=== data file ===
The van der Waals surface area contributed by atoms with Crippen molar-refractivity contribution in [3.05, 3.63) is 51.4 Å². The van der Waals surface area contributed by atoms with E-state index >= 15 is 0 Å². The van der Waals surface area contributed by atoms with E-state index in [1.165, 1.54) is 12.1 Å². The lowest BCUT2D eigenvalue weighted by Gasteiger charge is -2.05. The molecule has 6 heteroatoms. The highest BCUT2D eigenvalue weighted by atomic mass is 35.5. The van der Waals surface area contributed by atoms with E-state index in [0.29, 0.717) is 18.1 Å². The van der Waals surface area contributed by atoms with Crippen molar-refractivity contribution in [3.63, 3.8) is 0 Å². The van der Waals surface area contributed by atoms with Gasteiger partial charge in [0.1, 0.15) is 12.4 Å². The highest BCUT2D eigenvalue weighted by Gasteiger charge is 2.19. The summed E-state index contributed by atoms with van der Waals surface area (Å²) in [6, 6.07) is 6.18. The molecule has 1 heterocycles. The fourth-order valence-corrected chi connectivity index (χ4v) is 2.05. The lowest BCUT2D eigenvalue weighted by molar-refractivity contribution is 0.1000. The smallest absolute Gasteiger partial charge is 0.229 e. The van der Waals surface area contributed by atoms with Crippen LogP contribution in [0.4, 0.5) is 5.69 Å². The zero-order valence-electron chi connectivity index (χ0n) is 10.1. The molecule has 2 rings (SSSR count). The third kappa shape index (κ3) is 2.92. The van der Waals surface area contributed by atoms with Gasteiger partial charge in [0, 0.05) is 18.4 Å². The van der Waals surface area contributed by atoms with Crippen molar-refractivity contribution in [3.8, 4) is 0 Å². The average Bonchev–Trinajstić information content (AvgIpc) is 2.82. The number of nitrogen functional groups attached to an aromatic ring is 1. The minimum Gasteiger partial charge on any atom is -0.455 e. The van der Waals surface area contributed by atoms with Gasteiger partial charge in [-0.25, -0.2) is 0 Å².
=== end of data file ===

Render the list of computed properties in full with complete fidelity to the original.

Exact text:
The van der Waals surface area contributed by atoms with Crippen molar-refractivity contribution in [3.05, 3.63) is 51.4 Å². The van der Waals surface area contributed by atoms with E-state index >= 15 is 0 Å². The van der Waals surface area contributed by atoms with E-state index in [1.165, 1.54) is 12.1 Å². The lowest BCUT2D eigenvalue weighted by Gasteiger charge is -2.05. The molecule has 6 heteroatoms. The highest BCUT2D eigenvalue weighted by atomic mass is 35.5. The van der Waals surface area contributed by atoms with E-state index in [0.29, 0.717) is 18.1 Å². The van der Waals surface area contributed by atoms with Crippen molar-refractivity contribution in [3.63, 3.8) is 0 Å². The van der Waals surface area contributed by atoms with Gasteiger partial charge in [0.1, 0.15) is 12.4 Å². The highest BCUT2D eigenvalue weighted by Gasteiger charge is 2.19. The summed E-state index contributed by atoms with van der Waals surface area (Å²) in [6, 6.07) is 6.18. The molecule has 1 heterocycles. The fourth-order valence-corrected chi connectivity index (χ4v) is 2.05. The lowest BCUT2D eigenvalue weighted by molar-refractivity contribution is 0.1000. The smallest absolute Gasteiger partial charge is 0.229 e. The van der Waals surface area contributed by atoms with Crippen LogP contribution in [0.4, 0.5) is 5.69 Å². The zero-order valence-electron chi connectivity index (χ0n) is 10.1. The molecule has 2 rings (SSSR count). The third kappa shape index (κ3) is 2.92. The van der Waals surface area contributed by atoms with Gasteiger partial charge in [0, 0.05) is 18.4 Å². The van der Waals surface area contributed by atoms with Crippen molar-refractivity contribution in [3.8, 4) is 0 Å². The average Bonchev–Trinajstić information content (AvgIpc) is 2.82. The number of nitrogen functional groups attached to an aromatic ring is 1. The minimum Gasteiger partial charge on any atom is -0.455 e. The van der Waals surface area contributed by atoms with Gasteiger partial charge in [-0.25, -0.2) is 0 Å².